Man of many hats
Kicker Austin Seibert says the fact he is able to do three jobs for the Sooners is not that amazing to him.
“My goal is to help us win, and if me doing all three is the best thing for the team, then that’s what I’m going to do, and I’ve done that my whole life,” Seibert said. “So I don’t think it’s really been — hasn’t really hit me that I do all three. Maybe in the future, but I’ve just held myself to that standard, so I’m used to it.
How has the OU offense developed this season?
“It’s developed well. Again, what we’re doing both rushing the football and passing the football, it’s very well-balanced,” Gundy said. “Again, I think it all starts with Kyler won the Heisman, and I think it all starts with our offensive line, and obviously what those guys have done and what Coach Bill Bedenbaugh our offensive line coach does and prepares those guys, so when you can control the line of scrimmage, you can do a lot of different things.
Young gun stepping up
While the OU offensive line is full of veterans, Ben Powers gives a lot of credit to redshirt freshman Creed Humphrey for stabilizing the unit.
“Creed is a great player. If he didn’t step up and play like the way he’s been playing, we wouldn’t have had the success offensively,” Powers said. “That we’ve had. He’s a huge factor in that.“
Brooks also a focal point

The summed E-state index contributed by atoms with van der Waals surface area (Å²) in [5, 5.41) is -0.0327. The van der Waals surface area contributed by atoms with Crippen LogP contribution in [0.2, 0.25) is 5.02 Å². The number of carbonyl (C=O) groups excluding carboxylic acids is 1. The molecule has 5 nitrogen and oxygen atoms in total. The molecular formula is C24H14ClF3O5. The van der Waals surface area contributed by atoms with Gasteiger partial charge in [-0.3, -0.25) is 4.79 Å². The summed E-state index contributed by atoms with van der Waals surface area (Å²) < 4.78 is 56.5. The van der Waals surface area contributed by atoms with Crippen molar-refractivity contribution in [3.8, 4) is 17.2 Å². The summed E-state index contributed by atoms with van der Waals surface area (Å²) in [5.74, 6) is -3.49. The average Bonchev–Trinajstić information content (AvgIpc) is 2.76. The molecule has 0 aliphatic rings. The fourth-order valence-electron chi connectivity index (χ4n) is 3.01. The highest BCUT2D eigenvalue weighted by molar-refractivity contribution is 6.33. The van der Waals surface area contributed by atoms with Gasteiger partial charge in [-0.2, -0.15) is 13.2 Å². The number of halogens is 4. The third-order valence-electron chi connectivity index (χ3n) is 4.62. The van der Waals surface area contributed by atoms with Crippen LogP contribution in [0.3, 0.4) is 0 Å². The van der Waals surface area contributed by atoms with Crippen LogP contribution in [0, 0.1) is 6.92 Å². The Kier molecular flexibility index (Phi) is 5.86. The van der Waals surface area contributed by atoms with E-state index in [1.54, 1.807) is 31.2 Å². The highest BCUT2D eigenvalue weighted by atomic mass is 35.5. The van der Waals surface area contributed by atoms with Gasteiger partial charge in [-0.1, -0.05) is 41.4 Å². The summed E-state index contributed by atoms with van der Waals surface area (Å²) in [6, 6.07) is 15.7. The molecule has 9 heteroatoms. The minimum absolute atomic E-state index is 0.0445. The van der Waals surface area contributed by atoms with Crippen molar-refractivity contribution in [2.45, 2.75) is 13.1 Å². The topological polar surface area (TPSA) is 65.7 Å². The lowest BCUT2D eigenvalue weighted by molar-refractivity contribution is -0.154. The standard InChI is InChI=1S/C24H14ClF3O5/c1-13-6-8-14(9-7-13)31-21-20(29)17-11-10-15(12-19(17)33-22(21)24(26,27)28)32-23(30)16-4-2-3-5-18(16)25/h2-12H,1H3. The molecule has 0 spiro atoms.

“Man, him being able to step up and play the way he’s been playing is huge,” Powers said of Kennedy Brooks, “That’s one of the big factors why we’re at where we’re at today.”
Powers describes the OU offensive line.
“I’d say we’re physical,” Powers said. “We’re physical and we win.”
Game will be won in the trenches
“A lot of people want to say how big of a game it is. But the offensive line is looking for the opportunity to play their defensive line,” Powers said. “And their defensive line is looking at the same opportunity to play us. So it’s interesting how we’re both going to get the best we’ve played this year. I can’t wait. I love playing the best. It’s an opportunity to show how truly good I am.”
Alabama tackle Quinnen Williams had the same mentality
“Going into every game I feel like they are the best offensive line in the game,” Williams said. “I never feel like an offensive line is sorry. But knowing (Oklahoma) are the best, they won the award of the best offensive line, it makes me happy. I like that. I like a challenge. I’m not a player that just wants to go dominate everything. I love a challenge. I may not win every play, but I’m going to dominate every play. That’s in my mind. Going against a dominant offensive line like they have, it’s exciting to me.”
What can the Sooners expect?
“They know the challenge ahead of them. They know when you start talking about the Alabama defense, you can talk about every position,” Gundy said. “You’ve got all-conference players, you’ve got All-American players, a lot of national award winners. You just can’t pull out one side of the ball, whether it’s in the secondary or defensive line and say these guys are better than the rest of the defense. They’re gifted. They’re talented, and it’s going to be a challenge.”
Michael Kinney is a Freelance Content Provider.